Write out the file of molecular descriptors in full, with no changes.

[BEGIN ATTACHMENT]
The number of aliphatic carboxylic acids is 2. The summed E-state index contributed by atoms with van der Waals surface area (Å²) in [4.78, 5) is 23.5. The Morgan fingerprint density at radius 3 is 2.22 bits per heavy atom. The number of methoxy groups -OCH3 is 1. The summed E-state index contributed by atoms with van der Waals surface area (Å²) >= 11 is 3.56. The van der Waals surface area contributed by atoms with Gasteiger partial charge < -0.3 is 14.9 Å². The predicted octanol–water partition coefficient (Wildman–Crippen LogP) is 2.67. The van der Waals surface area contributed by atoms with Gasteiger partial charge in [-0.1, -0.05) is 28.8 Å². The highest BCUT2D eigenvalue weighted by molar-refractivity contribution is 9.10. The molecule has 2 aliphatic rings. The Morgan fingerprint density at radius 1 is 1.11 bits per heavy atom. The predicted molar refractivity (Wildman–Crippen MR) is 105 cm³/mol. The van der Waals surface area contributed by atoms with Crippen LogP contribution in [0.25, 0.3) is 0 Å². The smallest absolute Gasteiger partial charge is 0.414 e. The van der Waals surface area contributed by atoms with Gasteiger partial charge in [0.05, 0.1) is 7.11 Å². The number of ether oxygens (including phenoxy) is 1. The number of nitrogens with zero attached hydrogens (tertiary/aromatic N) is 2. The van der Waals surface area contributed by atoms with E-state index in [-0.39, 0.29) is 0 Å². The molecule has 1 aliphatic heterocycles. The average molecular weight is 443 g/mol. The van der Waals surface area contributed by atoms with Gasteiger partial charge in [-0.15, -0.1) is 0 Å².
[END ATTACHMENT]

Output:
The number of aliphatic carboxylic acids is 2. The summed E-state index contributed by atoms with van der Waals surface area (Å²) in [4.78, 5) is 23.5. The Morgan fingerprint density at radius 3 is 2.22 bits per heavy atom. The number of methoxy groups -OCH3 is 1. The summed E-state index contributed by atoms with van der Waals surface area (Å²) >= 11 is 3.56. The van der Waals surface area contributed by atoms with Gasteiger partial charge < -0.3 is 14.9 Å². The predicted octanol–water partition coefficient (Wildman–Crippen LogP) is 2.67. The van der Waals surface area contributed by atoms with Gasteiger partial charge in [-0.1, -0.05) is 28.8 Å². The highest BCUT2D eigenvalue weighted by molar-refractivity contribution is 9.10. The molecule has 2 aliphatic rings. The Morgan fingerprint density at radius 1 is 1.11 bits per heavy atom. The predicted molar refractivity (Wildman–Crippen MR) is 105 cm³/mol. The van der Waals surface area contributed by atoms with Crippen LogP contribution in [0.25, 0.3) is 0 Å². The smallest absolute Gasteiger partial charge is 0.414 e. The van der Waals surface area contributed by atoms with Gasteiger partial charge in [0.05, 0.1) is 7.11 Å². The number of ether oxygens (including phenoxy) is 1. The number of nitrogens with zero attached hydrogens (tertiary/aromatic N) is 2. The van der Waals surface area contributed by atoms with E-state index in [-0.39, 0.29) is 0 Å². The molecule has 1 aliphatic heterocycles. The average molecular weight is 443 g/mol. The van der Waals surface area contributed by atoms with Gasteiger partial charge in [-0.15, -0.1) is 0 Å².